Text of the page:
21 RG 59, 1231Ml, 157, 169, 226, 239, 254, 264, 273, 278, 283, 283a, 291, 297, 306, 319, 332, 373, 396. Murray was Dulles's successor as chief of NEA; he was Ambassador to Iran during 1945–1946. The official U.S. government representative at the execution of Mortaza was the Legation translator, Allahyar Saleh, afterwards an important leader of the Iran Party, “the country's main secular nationalist organization” and a major part of Dr. Mossadeq's National Front; other early leaders of the Iran Party included Mehdi Bazargan and Karim Sanjabi; for this see Abrahamian, Ervand, Iran between Two Revolutions (Princeton, 1982), pp. 188–92; Saleh was a member of several Mossadeq cabinets, and he was Ambassador to the United States in 1952–1953; his report on the execution is in RG 84, American Legation, Tehran, Confidential Correspondence, 1924–1925, October 2, 1924.
22 House of Representatives, Report #985, 69th Congress, 1st session; RG 59, 1231ml, 518. Mrs. Imbrie had applied for $40,000.
23 RG 59, 391.113 Seymour, Melvin.
24 RG 59, 1231ml, 333, 352; New York Times, November 12, 1924. The additional money appropriated for Mrs. Imbrie came from this fund, RG 59, 1231ml, 518.
25 RG 59, 1231ml, 136, 165, 177, 180, 195, 209, 213, 264. The diplomatic archives preserve photographs of the several ceremonies held for the transfer of Imbrie's body to the United States. Imbrie is buried in Arlington National Cemetery; President Coolidge and Secretary of State Hughes attended the funeral, New York Times, September 30, 1924.
26 RG 84, Murray, Tehran, November 6, 1924, Dispatch #726; Murray, Tehran, November 30, 1924, Dispatch #772; report of British Military Attaché Colonel W. A. K. Fraser, Tehran, November 1, 1924, FO 371, 10146/E10258.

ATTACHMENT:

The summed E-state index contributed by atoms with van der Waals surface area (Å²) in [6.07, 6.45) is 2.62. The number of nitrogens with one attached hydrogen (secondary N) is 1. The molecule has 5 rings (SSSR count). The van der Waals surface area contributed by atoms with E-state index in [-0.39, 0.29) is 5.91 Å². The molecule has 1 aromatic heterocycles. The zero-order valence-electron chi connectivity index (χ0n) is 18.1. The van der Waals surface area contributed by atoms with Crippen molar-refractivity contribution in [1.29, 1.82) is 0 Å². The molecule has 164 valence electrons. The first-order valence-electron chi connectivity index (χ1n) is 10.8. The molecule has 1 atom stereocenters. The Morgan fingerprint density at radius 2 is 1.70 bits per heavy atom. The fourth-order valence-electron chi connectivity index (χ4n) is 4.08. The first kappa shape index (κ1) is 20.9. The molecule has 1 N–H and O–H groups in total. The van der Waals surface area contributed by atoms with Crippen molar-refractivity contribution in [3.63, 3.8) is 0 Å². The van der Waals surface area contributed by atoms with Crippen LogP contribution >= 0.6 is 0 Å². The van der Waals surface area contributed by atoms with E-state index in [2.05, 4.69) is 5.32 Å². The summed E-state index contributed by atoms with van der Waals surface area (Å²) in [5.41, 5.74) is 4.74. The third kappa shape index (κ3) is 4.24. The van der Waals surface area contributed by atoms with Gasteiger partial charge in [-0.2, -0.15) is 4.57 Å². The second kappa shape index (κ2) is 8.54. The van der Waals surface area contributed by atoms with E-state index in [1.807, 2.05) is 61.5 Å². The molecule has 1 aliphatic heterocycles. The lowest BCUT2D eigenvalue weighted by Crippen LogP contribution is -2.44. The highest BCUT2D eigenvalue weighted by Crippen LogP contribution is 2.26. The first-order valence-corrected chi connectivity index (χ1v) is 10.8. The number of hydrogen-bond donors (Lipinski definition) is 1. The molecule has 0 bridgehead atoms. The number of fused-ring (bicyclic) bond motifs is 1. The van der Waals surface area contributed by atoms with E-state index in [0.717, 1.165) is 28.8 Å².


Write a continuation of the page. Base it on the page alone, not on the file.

27 See, inter alia, Keddie, Nikki R., Roots of Revolution (New Haven, 1981), pp. 1–23; and Akhavi, Shahrough, Religion and Politics in Contemporary Iran: Clergy-State Relations in the Pahlavi Period (Albany, 1980), pp. 1–59.
28 Keddie, Roots, pp. 24–78; Algar, Hamid, Religion and State in Iran, 1785–1906 (Berkeley, 1969);Keddie, Nikki R., Religion and Rebellion in Iran: The Tobacco Protest of 1891–1892 (London, 1966);Fischer, Michael M. J., Iran from Religious Dispute to Revolution (Cambridge, 1980), pp. 1–180; Akhavi, Religion, pp. 1–59; Keddie, Nikki R., ed., Religion and Politics in Iran: Shi'ism from Quietism to Revolution (New Haven, 1983), pp. 1–124.
29 Kazemzadeh, Firuz, Russia and Britain in Persia, 1864–1914: A Study in Imperialism (New Haven, 1968);Sykes, Christopher, Wassmuss: The German Lawrence (London, 1936);General Arfa, Hassan, Under Five Shahs (London, 1964);Lenczowski, George, Russia and the West in Iran, 1918–1948: A Study in Big Power Rivalry (Ithaca, 1949); Keddie, Roots, pp. 79ff.
30 The records of this missionary activity are preserved at the Presbyterian Historical Society in Philadelphia, Pennsylvania.
31 Ramazani, Rouhollah K., The Foreign Policy of Iran: A Developing Nation in World Affairs,1500–1941 (Charlottesville, 1966);Upton, Joseph, The History of Modern Iran: An Interpretation (Cambridge, 1960);Kazemzadeh, , Russia and Britain; W. Morgan Shuster, The Strangling of Persia (New York, 1912);Chubin, Shahram and Zabih, Sepehr, The Foreign Relations of Iran (Berkeley, 1974); Lenczowski, Russia; Ramazani, Rouhollah K., Iran's Foreign Policy, 1941–1973 (Charlottesville, 1974);Rubin, Barry, Paved with Good Intentions: The American Experience and Iran (New York, 1980).